Although the procedure for obtaining a grant of probate, a grant of letters of administration, or a grant of letters of administration with the will annexed are identical, there are three types of inheritance tax accounts and it is essential to use the correct account. The forms and their uses are as follows:
If the person who has died lived abroad and his assets in this country were few, form IHT207 will usually be the one to use but in some cases form IHT207 will not be appropriate and form IHT400 must be used. Form IHT207 makes it clear when this is so
Form IHT is usually sufficient if the deceased was domiciled in the United Kingdom and:
The gross value of the estate does not exceed the expected estate limit. The excepted estate limit is the figure at which inheritance tax becomes payable (in the tax years 2012/2013: £325,000) unless a grant is applied before the 6th of April in the tax year in which the death took place, in which case the excepted estate limit is the inheritance tax limit set for the previous tax year
The gross value is not more than £1,000,000 and there is no tax to pay after taking into account the value of the assets inherited by exempt bodies, such as charities or the deceased’s spouse or civil partner, if the deceased and the spouse or civil partner were both born in the United Kingdom and were domiciled there throughout their lives.
The gross value of a person’s estate is the total value of his assets (before the deduction of debts and funeral expenses, but include nominated assets, his share of jointly owned assets of any trust fund from which he had a right to benefit) together with the value of any gifts made by him in:
a) the seven years before his death or
b) from which he continued to benefit and upon which he had elected not to pay pre-owned assets income tax charge or
c) from which he had reserved a benefit
Form IHT400 should be used if:
The deceased was domiciled in the United Kingdom but his estate does not fall into the above classes
The estate includes an alternatively secured pension, that is, a pension benefit in a pension scheme registered under Section 153 of the Finance Act 2004 which has been earmarked to provide benefits for a person over the age of 75 but not used to provide pension benefits or an annuity for him (known as an unsecured benefit). The scheme provider should be able to tell you whether or not this is the case
The deceased had an unsecured benefit from a pension scheme registered under Section 153 of the Finance Act 2004 and he acquired the benefit as a relevant dependant of a person who died aged 75 or over. Again the scheme provider should be able to tell you whether or not this is the case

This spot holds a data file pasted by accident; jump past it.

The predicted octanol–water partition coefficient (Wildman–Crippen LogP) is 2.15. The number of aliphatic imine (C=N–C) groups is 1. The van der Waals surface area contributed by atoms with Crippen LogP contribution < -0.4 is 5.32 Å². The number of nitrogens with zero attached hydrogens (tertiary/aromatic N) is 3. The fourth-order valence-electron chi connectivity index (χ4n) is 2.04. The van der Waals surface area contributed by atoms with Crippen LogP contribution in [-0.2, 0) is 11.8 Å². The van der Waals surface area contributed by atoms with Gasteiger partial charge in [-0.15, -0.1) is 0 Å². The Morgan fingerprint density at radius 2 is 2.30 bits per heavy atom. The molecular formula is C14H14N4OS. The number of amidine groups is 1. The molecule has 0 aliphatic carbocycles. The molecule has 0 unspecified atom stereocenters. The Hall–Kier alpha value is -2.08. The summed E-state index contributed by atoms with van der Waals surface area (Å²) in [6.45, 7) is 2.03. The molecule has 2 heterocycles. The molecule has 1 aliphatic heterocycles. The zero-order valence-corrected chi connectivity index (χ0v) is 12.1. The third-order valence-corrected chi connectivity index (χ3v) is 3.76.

The deceased has not taken his full retirement benefits before he died from a personal pension policy or a pension scheme of which he was a member and when he was in poor health, he changed the policy or scheme so as to make a change in or to dispose of the benefits to which he was entitled
The deceased ever bought an annuity and within seven years of his death paid premiums for a life assurance policy of which the policy monies were not payable to his estate, his spouse or civil partner
The deceased had a right to benefit from assets held in a trust (other than assets held in a single trust which do not exceed £150,000)
Within seven years of his death, the deceased gave up a right to benefit from assets valued at more than £150,000 held in trust
Within seven years of his death, the deceased made gifts (other than normal birthday, festive, or marriage gifts not exceeding £3,000 per year) totalling over £150,000
The deceased made a gift after 18th of March 1986 from which he continued to benefit or in respect of which the person who received the gift did not make full possession of it
The deceased had made an election that the pre-owned assets income change should not apply to assets he had previously owned or to the cost of which he had contributed and in either case from which he had continued to benefit
The deceased owned or benefited from assets outside the UK worth more than £100,000
If the deceased lived abroad and form IHT207 is not appropriate
The state intends to claim and benefit from any unused nil-rate inheritance tax band of a spouse or civil partner who has died before the deceased (this is done by completing form IHT402 and returning it with the completed form IHT400).
In addition to the inheritance tax accounts it is necessary to complete probate application form PA1.